University News

This Week in Higher Ed: Dec. 1, 2014

Senior Staff Writer
Monday, December 1, 2014

SDSU Greek life social events suspended after sexual harassment reports

Greek life leaders announced Tuesday that 14 fraternities and sororities at San Diego State University have voluntarily suspended social events until their members complete a training program to prevent sexual assault, U-T San Diego reported. The decision came after a slew of incidents connected to issues of sexual assault and rape culture on campus, U-T San Diego reported.

During a “Take Back The Night” anti-rape march on Nov. 21 organized by two student groups focused on combatting sexual assault, fraternity members threw eggs, waved sex toys and shouted obscenities at protestors, Jordan Busse, coordinator of Concerned Students, told Reuters. The following night, a woman filed a report of being sexually assaulted at a fraternity house, and another woman reported that six men attempted to pull her into a car near campus, but she escaped unharmed.

The suspension of social activities is indefinite, and all 44 of the university’s fraternity, sorority and community groups have agreed to partake in the training, university spokesman Greg Block told Reuters. “We’ve got a problem — there’s a problem at universities all across the country — with sexual assault, and so we are supportive of this decision by the Greek community,” he said.

U. Iowa professor dismissal upheld after appeals court rejects conflict-of-interest charge

University of Iowa radiology professor Malik Juweid failed to prove that university President Sally Mason and her lawyer, Iowa Assistant Attorney General George Carroll, had conflicts of interest when Mason upheld a university panel’s decision to fire Juweid for unprofessional conduct, an Iowa appeals court ruled Wednesday.

In 2012, a three-member faculty panel, which included Carroll, found Juweid in violation of the university’s harassment, disruptive behavior and ethics policies in sending colleagues “hundreds of unprofessional and confrontational emails,” prompting Mason’s decision to fire him that year, a decision that was upheld by the Board of Regents in 2013.

But Juweid simultaneously brought a case against the university that contested the decision to terminate his employment, alleging that his dismissal was a retaliatory firing in response to his act of whistleblowing about excessive child medical imaging by doctors at Iowa’s affiliated hospital, the Associated Press reported. During this case, Carroll represented the university in a defense of its actions, and charges against Iowa in the medical imaging case were later dropped.

Juweid alleged that Carroll’s involvement in both the medical imaging case and in Juweid’s disciplinary proceedings constituted a conflict of interest, the AP reported.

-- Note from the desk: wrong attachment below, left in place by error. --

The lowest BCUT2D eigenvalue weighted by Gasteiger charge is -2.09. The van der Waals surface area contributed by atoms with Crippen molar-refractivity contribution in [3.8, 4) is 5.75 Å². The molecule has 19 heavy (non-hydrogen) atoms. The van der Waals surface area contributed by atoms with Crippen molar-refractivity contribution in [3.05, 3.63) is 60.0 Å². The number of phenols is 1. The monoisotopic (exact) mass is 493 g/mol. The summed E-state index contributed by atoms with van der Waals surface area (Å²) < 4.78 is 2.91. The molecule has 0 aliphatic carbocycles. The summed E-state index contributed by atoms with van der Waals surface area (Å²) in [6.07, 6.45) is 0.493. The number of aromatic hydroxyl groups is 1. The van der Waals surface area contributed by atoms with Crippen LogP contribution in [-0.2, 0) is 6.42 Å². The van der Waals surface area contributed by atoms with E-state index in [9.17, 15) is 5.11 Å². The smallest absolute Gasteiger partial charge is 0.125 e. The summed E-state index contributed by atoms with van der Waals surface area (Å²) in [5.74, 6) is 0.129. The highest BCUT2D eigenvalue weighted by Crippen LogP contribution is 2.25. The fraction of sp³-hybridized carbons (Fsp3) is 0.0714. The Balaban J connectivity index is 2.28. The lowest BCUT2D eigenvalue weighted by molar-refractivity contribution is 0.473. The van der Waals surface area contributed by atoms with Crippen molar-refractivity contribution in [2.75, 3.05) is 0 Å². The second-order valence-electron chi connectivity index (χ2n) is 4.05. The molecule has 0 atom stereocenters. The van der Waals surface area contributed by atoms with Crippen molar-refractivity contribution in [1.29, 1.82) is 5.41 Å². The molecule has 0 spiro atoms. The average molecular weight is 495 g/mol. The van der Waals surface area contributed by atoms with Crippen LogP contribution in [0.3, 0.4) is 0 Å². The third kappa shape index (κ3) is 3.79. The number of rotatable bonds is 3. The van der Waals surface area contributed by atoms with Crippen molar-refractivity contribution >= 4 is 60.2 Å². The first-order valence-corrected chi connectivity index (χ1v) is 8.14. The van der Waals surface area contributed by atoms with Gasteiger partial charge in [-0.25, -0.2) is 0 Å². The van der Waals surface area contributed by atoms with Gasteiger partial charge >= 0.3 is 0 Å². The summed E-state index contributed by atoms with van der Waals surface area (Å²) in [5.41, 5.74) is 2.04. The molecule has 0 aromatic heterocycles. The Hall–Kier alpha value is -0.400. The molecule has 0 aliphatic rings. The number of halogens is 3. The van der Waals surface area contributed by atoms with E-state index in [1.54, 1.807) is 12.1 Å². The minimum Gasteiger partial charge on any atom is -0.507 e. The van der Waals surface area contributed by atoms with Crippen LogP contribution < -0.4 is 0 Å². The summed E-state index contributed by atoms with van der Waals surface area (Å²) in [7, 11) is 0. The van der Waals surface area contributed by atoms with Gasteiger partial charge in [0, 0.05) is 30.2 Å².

But the Iowa state appeals court found no evidence that Mason was acting in retaliation against Juweid. “There is no evidence that President Mason was ever involved in the investigation, the decision to file the complaints against Juweid, litigation strategy or assumed a personal commitment to a particular result,” Appeals Court Judge David Danilson wrote in Wednesday’s ruling, the AP reported. “Juweid has failed to overcome the presumption of honesty and integrity of President Mason in ruling on his administrative appeal.”

Investigation underway of GSU professor accused of proselytizing students

Georgia Southern University is investigating student complaints that Tom McMullen, a tenured associate professor of history, tried to push Christian creationist views on students, Inside Higher Ed reported Wednesday.

In a letter to university President Brooks Keel on Oct. 30, two atheist groups, the Freedom From Religion Foundation and the Richard Dawkins Foundation for Reason and Science, accused McMullen of First Violation violations for “us(ing) class time to proselytize students and advance his personal religion, Christianity,” the Blaze reported.

The groups cited an extra-credit assignment in which students were asked to write about a scene in the Christian drama “God’s Not Dead” where a student debates the existence of God. He also offered a model essay on evolution that included two lines worth of pro-evolution arguments and 11 lines worth of anti-evolution arguments, the groups claimed.

McMullen has previously stated that he does not “try to convert anybody” in his classes, but coverage of some topics can be mistaken for preaching, given the religious nature of the subject matter, the Blaze reported. The university’s investigation has been underway since Nov. 22, the Statesboro Herald reported.

To stay up-to-date, subscribe to our daily newsletter.

Comments are closed.

Comments are closed. If you have corrections to submit, you can email The Herald at